Steam is widely used throughout industrial, commercial, and institutional facilities as a means of transferring heat energy, as well as a wide array of other applications. Steam generation cost is a substantial line item on almost any balance sheet, so deriving the most efficient level of operation from a steam system pays tangible dividends.
Utilizing the heat content of steam, in a closed system, results in the production of condensate. Condensate is hot liquid water that can be returned to the boiler and re-vaporized. Managing the separation of the liquid condensate from the process steam and sending it to the lower-pressure condensate return line is the function of a steam trap. A steam trap filters out condensate (condensed steam) via an automatic valve. The trap also removes air without letting process steam escape. By filtering out the condensate and not the steam, steam waste is minimized. Steam traps generally are self-contained automatic devices. Since steam-based heating processes generally rely on latent heat transfer for rapid and efficient operation, it is necessary to continually collect and transfer condensate from the steam-containing portion of the system. The condensate will reduce heat exchanger performance if allowed to accumulate.
Historically, there have been three main types of steam traps: mechanical traps, thermostatic traps, and thermodynamic traps. The most commonly used mechanisms rely on differences in temperature, specific gravity, and pressure. The mechanical trap was originally developed as a bucket trap, which was a rather large trap where a bucket floated up or down to open and close a valve. Bucket traps with a lever, which face downward – also known as ‘closed bucket’ traps – are still used today as a float type trap. Processes requiring large capacities for discharge still currently use the bucket type or float type trap, with long service lives. In the modern version of a free float trap, the condensate is continuously discharged while the valve opening is constantly controlled by the amount of buoyant force acting upon a tightly sealed float.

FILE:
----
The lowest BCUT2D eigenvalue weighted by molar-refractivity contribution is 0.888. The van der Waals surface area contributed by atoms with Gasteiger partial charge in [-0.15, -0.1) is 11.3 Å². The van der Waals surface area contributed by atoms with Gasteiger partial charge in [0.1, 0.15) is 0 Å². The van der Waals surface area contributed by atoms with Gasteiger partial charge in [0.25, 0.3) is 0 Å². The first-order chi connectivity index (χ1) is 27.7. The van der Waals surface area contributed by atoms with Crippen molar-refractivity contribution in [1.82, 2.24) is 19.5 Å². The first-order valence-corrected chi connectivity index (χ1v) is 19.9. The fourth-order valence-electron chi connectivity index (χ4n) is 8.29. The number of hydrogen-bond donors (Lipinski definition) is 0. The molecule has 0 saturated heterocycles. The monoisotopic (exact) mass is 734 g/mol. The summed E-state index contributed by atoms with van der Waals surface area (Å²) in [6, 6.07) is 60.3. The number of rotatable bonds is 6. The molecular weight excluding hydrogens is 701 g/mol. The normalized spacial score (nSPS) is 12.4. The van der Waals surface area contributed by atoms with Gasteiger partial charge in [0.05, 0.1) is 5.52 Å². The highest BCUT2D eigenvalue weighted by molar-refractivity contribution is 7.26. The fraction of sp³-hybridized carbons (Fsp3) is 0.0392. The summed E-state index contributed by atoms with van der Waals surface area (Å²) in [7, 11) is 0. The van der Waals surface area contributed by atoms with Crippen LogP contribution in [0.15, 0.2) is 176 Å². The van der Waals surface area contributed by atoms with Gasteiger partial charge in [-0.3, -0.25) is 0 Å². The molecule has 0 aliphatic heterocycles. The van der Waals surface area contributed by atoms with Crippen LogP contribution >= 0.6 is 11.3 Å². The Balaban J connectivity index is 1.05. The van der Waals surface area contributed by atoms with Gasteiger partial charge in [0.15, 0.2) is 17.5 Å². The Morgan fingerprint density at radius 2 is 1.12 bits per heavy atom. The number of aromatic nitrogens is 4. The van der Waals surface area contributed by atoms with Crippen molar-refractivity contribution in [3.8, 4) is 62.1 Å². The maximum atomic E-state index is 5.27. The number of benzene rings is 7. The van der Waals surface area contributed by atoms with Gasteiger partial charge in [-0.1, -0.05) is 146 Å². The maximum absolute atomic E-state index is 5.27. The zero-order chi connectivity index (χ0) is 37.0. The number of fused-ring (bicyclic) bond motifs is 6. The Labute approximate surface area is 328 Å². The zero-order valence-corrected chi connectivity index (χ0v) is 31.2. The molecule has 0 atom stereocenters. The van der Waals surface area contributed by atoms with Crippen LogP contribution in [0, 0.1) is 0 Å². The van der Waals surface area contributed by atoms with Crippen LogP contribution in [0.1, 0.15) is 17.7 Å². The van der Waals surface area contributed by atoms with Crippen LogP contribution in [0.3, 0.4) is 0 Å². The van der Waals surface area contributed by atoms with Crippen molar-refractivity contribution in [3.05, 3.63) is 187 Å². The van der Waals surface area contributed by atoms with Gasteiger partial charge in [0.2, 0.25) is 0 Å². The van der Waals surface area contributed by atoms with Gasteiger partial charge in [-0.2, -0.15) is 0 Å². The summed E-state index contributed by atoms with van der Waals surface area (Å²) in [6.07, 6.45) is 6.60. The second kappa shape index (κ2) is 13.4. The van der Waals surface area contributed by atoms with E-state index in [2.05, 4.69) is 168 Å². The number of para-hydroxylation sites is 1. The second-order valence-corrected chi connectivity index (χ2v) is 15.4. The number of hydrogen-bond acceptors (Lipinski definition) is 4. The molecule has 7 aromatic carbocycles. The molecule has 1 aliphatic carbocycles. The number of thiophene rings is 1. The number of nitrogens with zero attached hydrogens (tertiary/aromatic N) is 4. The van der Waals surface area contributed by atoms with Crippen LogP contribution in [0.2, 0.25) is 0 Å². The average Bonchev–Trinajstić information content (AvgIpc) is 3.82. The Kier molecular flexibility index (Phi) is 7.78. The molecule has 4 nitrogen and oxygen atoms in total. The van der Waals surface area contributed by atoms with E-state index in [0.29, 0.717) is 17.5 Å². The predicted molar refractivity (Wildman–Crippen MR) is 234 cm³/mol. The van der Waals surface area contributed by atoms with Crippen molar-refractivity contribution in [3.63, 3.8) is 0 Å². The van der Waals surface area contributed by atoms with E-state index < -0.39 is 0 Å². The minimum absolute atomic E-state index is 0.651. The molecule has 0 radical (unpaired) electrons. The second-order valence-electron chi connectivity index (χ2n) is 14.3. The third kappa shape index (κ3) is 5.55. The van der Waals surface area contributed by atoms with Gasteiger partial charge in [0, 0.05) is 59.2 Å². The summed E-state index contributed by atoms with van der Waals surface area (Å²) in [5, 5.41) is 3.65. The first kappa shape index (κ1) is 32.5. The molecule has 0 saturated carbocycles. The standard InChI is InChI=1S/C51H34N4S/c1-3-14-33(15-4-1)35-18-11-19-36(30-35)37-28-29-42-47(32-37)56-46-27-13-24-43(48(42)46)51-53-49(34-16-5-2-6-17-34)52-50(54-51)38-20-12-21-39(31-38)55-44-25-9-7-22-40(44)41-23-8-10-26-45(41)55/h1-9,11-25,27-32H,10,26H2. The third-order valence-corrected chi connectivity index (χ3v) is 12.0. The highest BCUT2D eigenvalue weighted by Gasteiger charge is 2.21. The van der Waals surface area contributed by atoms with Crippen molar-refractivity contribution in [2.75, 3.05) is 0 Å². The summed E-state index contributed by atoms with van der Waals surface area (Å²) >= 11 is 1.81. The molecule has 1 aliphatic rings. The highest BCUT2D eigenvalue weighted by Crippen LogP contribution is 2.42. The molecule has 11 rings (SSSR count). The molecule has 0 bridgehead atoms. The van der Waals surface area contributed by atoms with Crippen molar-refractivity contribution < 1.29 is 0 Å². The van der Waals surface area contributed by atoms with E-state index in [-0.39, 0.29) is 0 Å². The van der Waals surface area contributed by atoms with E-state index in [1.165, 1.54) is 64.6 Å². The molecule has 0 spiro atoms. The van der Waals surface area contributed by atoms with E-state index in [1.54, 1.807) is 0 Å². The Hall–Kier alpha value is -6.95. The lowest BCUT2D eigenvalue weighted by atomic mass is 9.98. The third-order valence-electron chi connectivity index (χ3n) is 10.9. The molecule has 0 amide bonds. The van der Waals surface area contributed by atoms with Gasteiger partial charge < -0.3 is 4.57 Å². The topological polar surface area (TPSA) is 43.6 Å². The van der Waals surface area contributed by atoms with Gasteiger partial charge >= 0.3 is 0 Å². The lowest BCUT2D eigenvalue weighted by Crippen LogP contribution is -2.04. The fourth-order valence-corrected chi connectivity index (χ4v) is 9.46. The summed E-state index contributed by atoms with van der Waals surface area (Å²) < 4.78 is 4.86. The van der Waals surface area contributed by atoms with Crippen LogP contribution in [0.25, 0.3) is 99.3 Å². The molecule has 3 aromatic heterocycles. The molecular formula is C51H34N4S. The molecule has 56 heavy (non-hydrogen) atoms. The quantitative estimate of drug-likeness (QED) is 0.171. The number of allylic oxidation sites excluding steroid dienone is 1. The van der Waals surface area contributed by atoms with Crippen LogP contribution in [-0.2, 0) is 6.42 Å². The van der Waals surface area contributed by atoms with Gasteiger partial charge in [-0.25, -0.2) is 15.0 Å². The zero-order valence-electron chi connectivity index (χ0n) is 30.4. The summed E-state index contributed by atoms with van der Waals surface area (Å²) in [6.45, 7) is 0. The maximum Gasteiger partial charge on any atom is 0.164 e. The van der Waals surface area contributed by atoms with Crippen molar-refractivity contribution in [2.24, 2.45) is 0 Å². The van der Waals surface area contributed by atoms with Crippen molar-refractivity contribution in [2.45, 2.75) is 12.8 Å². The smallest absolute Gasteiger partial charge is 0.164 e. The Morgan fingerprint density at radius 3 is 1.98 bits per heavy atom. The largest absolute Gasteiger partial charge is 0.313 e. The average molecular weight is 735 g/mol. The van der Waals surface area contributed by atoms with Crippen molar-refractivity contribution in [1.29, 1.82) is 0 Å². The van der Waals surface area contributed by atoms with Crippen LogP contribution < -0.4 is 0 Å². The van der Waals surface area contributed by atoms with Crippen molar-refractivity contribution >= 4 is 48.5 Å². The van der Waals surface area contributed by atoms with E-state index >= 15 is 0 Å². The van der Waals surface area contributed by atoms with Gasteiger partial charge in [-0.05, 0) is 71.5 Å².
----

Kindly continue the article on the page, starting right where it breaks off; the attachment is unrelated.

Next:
Thermostatic traps are a smaller, more compact design. Using a temperature sensing mechanism, and operable by mechanisms like bellows or bimetal rings, these thermostatic traps have a slower response. Processes relying on rapid condensate discharge most likely will not use thermostatic traps. An example of a trap used in the process industry today is a bimetal temperature control trap. The trap includes steam tracers and will discharge when a certain condensate temperature is reached.
The core limitation of thermostatic steam traps – the slow response time – has been addressed via the development of the thermodynamic steam trap. The thermodynamic trap operates on the expansion and contraction of an encapsulated liquid. This version of the steam trap allows for the smallest amount of condensate accumulation. Early models resulted in unacceptable levels of steam loss. As a result, the commonly used disc-type trap was developed for mainstream use. The disc type is compact, versatile, and relatively affordable in terms of installation costs. In the modern disc type, pressure fluctuations in the chamber above the valve result in the valve’s opening and closing. Though in use for many years, development and refinement continue on steam traps, bringing ever-better performance to this ubiquitous steam specialty.